The Irish Federation of University Teachers (IFUT) has said that certainty is required urgently on the re-opening process for higher education institutions for hundreds of thousands of students and families and thousands of lecturers and staff affected.
Speaking in advance of a meeting of third-level teaching unions with Higher Education Minister, Simon Harris, (Wed. July 29th, 2020), IFUT General Secretary, Joan Donegan said that, with college reopening now less than two months away, clarity on the ‘new normal’ of higher education must be provided without delay.
She said that key issues include:
- Clarification on a one metre or two metre rule for classroom attendance
- Guidance, required from NPHET, on how staff and students with health vulnerabilities, will be accommodated in any new arrangements
- Clear protocols for online class delivery, including student contact and mentoring, tutorial participation, etc.
- Timely agreement on college physical attendance and expectations for lecturers and students
- Impact of cancellation of temporary and short-term lecturing contracts on education delivery and standards
- A range of issues related to working from home arrangements, irregular hours, ‘always available’ demands, provision of appropriate equipment and overall threat to work-life balance.
- The need for next October’s Budget to reverse a decade of underfunding as a separate measure to the recent stimulus package, which itself addressed only a portion of the loss in colleges’ income due to the impact of Covid-19.
Joan Donegan said that “IFUT is working constructively and successfully with individuals college managements on many of the above issues. However, the Minister and Department of Higher Education has a specific responsibility and competence to ensure that the re-opening of higher education occurs as smoothly as possible.”
“Firstly, health and safety measures, including decisions on the 2 metre rule and protections for at risk staff and students must be urgently addressed. Secondly, variations in individual college strategies and policies must be managed to ensure students receive an objective and realistic understanding of college life and study in the coming academic year.”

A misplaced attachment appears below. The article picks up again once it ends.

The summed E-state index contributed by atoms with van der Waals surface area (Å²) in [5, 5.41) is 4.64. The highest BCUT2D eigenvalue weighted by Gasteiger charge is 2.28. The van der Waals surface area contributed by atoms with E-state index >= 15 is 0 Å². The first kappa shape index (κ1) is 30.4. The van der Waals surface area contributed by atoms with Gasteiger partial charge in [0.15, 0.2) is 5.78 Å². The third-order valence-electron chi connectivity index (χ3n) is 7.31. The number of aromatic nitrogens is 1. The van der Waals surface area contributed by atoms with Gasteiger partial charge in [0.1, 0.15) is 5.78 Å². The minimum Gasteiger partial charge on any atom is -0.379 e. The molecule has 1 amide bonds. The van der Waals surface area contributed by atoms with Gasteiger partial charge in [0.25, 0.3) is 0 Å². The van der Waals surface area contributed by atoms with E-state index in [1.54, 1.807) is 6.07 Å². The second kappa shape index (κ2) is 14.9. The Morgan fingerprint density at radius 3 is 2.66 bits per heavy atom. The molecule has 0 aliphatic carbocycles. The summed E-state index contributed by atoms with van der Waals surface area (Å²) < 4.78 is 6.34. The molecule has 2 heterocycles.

“Front-line staff, should be fully involved in all discussions and decisions at national level as well as locally. Staff cannot be expected to plan and deliver on potentially over-ambitious claims regarding course delivery on which they are not consulted.”
In the Guidance Document for re-opening last week the Minister clarifies that the initial response to Covid-19 involved ‘a rapid move to emergency remote teaching and assessment of programmes, without impacting on the integrity of qualifications.’
“It will not be possible to sustain such an ‘emergency’ mode approach for a full academic year. The ‘new normal’ must prioritise the ‘normal’ for staff and students alike, to ensure that education delivered and received under altered teaching and assessment arrangements withstands full academic and professional scrutiny,” Joan Donegan said.
“The most vulnerable and precarious staff in higher education are now having contracts terminated or not renewed due to Covid-19. Underfunding of the past decade has led universities to develop a precarious employment model, the departure of these staff now threatens the viability of many courses in a way that may not be immediately clear but may have devastating impact as the year progresses.”
“Minister Norma Foley this week announced the appointment of substitute teacher panels and year-long contracts at primary level to address crisis staffing needs. Additional funding to maintain higher education staffing levels should be provided by government as a matter of urgency,” she said.
For further information on this media release please contact:
John Gallagher, John Gallagher Consulting Tel. 087 9369888